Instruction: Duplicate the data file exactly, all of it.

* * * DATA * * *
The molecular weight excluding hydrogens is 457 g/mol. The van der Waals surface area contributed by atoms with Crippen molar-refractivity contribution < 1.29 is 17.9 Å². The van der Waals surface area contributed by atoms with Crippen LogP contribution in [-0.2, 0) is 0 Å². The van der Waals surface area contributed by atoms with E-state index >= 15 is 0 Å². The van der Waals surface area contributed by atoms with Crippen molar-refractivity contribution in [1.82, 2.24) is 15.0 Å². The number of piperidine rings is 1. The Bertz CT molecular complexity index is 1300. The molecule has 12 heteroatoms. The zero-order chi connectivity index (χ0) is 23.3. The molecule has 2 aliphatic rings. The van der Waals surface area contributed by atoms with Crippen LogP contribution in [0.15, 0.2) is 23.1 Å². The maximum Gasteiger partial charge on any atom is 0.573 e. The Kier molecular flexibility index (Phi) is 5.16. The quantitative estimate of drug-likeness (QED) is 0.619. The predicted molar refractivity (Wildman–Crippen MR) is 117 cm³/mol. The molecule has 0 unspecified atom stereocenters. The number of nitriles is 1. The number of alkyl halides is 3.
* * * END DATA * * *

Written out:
The molecular weight excluding hydrogens is 457 g/mol. The van der Waals surface area contributed by atoms with Crippen molar-refractivity contribution < 1.29 is 17.9 Å². The van der Waals surface area contributed by atoms with Crippen LogP contribution in [-0.2, 0) is 0 Å². The van der Waals surface area contributed by atoms with E-state index >= 15 is 0 Å². The van der Waals surface area contributed by atoms with Crippen molar-refractivity contribution in [1.82, 2.24) is 15.0 Å². The number of piperidine rings is 1. The Bertz CT molecular complexity index is 1300. The molecule has 12 heteroatoms. The zero-order chi connectivity index (χ0) is 23.3. The molecule has 2 aliphatic rings. The van der Waals surface area contributed by atoms with Crippen LogP contribution in [0.15, 0.2) is 23.1 Å². The maximum Gasteiger partial charge on any atom is 0.573 e. The Kier molecular flexibility index (Phi) is 5.16. The quantitative estimate of drug-likeness (QED) is 0.619. The predicted molar refractivity (Wildman–Crippen MR) is 117 cm³/mol. The molecule has 0 unspecified atom stereocenters. The number of nitriles is 1. The number of alkyl halides is 3.